Parents Gone Wild!

By Eileen McNamara | Boston Magazine |

THESE ARE TOUGH TIMES to be a child in Massachusetts. Not satisfied with all but encasing children’s bodies in bubble wrap — banning sleds from Raynham’s best coasting hill, expelling tag from an Attleboro schoolyard, banishing birthday cupcakes from Mansfield schools — grownups around here are now trying to wrap their minds in cotton batting, too.

Mayor Menino recently exhibited the worst of this behavior when he turned a summer stroll down Boston’s most fashionable street into what might be the silliest censorship crusade since Jerry Falwell suggested that Tinky Winky’s purse and purple hue were a covert attempt by the Teletubbies to recruit preschoolers into homosexuality. The object of the mayor’s ire was a storefront display of Nike T-shirts urging snowboarders and skaters to “Get High” and “Ride Pipe.” The slogans are double entendres, of course, but then, so is Nike’s iconic corporate motto. Not for nothing did an author choose Just Do It as the title of a popular 2008 memoir of his 101 consecutive days of having sex with his wife. The culture, and the children, survived.

To claim, as Menino did in an overwrought letter to the apparel company, that the T-shirts were an affront to “the character of Boston’s Back Bay, our entire city, and our aspirations for our young people” suggests nothing so much as a work-weary five-term mayor trying to distract himself and his constituents from the failing schools, escalating gang violence, and chronic unemployment that constitute the real threat to young people in Boston.

[sidebar]Bemoaning cultural degeneracy, a perennial complaint of sanctimonious politicians since at least the Roman Empire, is finding an especially receptive audience now, when American parents have lost all sense of proportion about protecting their children. It is no wonder that sociologists have been tracking signs of delayed adulthood in twentysomethings for more than a decade: Suppressing exposure in the name of keeping children safe only infantilizes young people, leaving them ill prepared to cope with images and ideas they invariably will find on their own.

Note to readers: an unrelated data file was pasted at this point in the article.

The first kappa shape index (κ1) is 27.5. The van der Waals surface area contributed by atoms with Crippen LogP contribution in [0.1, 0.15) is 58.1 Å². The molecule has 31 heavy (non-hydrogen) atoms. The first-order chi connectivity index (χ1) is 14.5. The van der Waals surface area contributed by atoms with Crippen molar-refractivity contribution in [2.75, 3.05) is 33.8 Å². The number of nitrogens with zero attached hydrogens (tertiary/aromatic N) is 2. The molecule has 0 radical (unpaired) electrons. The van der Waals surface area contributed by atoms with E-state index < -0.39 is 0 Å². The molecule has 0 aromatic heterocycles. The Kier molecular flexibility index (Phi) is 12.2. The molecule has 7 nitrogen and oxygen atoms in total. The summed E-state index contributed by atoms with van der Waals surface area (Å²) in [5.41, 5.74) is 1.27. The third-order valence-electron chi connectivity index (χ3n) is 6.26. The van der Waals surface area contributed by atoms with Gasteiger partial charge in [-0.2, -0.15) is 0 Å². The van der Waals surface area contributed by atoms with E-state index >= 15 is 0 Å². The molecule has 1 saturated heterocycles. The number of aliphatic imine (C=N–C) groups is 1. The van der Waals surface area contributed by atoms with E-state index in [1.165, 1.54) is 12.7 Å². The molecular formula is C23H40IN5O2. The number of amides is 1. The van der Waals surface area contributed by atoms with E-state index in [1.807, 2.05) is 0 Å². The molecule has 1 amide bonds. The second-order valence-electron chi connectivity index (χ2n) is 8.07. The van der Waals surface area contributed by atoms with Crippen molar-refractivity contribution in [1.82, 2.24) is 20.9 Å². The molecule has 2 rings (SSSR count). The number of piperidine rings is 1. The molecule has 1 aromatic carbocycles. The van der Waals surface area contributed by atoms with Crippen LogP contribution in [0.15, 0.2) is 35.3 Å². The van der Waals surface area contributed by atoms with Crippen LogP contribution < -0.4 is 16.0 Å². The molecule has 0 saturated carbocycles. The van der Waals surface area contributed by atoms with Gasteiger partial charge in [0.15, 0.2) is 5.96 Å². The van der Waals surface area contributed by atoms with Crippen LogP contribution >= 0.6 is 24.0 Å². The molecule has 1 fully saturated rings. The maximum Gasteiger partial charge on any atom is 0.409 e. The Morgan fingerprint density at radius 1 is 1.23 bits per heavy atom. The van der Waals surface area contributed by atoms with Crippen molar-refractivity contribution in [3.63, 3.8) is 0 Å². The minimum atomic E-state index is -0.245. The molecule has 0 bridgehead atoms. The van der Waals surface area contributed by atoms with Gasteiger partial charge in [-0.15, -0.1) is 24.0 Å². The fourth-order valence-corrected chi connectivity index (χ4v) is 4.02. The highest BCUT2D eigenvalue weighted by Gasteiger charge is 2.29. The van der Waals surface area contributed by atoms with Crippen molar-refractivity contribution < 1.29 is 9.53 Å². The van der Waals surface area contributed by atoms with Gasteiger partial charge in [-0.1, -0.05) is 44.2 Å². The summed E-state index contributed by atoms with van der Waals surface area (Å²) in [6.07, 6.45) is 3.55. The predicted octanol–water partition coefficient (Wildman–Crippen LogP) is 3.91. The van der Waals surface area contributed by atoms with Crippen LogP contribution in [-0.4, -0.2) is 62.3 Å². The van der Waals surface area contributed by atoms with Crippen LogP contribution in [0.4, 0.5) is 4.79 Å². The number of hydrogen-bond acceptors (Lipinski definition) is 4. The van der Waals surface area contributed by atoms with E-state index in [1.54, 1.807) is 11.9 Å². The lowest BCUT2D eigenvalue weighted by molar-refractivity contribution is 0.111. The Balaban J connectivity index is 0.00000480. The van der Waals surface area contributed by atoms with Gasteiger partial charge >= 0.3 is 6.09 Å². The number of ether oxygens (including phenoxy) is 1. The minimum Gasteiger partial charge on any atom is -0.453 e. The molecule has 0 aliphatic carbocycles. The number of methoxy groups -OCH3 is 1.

Thankfully, however, the Constitution is not on the side of smothering, no matter how well intentioned. The courts have blocked legislative attempts to control the content of everything children could conceivably be exposed to, from comic books and pulp paperbacks to movies and websites. This year, Massachusetts was forced to amend a law enacted last summer restricting access to Internet content that might be “harmful to minors.” U.S. District Court Judge Rya Zobel ruled the law a likely violation of the First Amendment. And this summer, the Supreme Court struck down a California law that banned the sale of violent video games to anyone under 18, ruling that shielding children from depictions of violence did not justify an unconstitutional infringement on free speech. Writing for the majority, Justice Antonin Scalia noted that Grimm’s Fairy Tales are “grim indeed” and that graphic violence is depicted in such staples of high school English class as Dante’s Inferno and Lord of the Flies. Scalia wrote that “even where the protection of children is the object, the constitutional limits on governmental action apply.”

Yet the assaults on free expression keep coming.

The year began on a disturbing note when officials at Lexington High School canceled the production of a provocative play about the 1999 massacre at Columbine High School after parents objected to its violent content. It got worse this spring, when a band of culture warriors in Massachusetts targeted a public-health website for purportedly peddling smut to children (in the form of accurate and accessible medical information about sex and sexually transmitted diseases). It reached new lows in June, when a Westborough middle school teacher, Sarah Jordan, was forced to resign for showing a sanitized version of a rap video during a media-literacy class on sexist imagery.

Illustration by Shout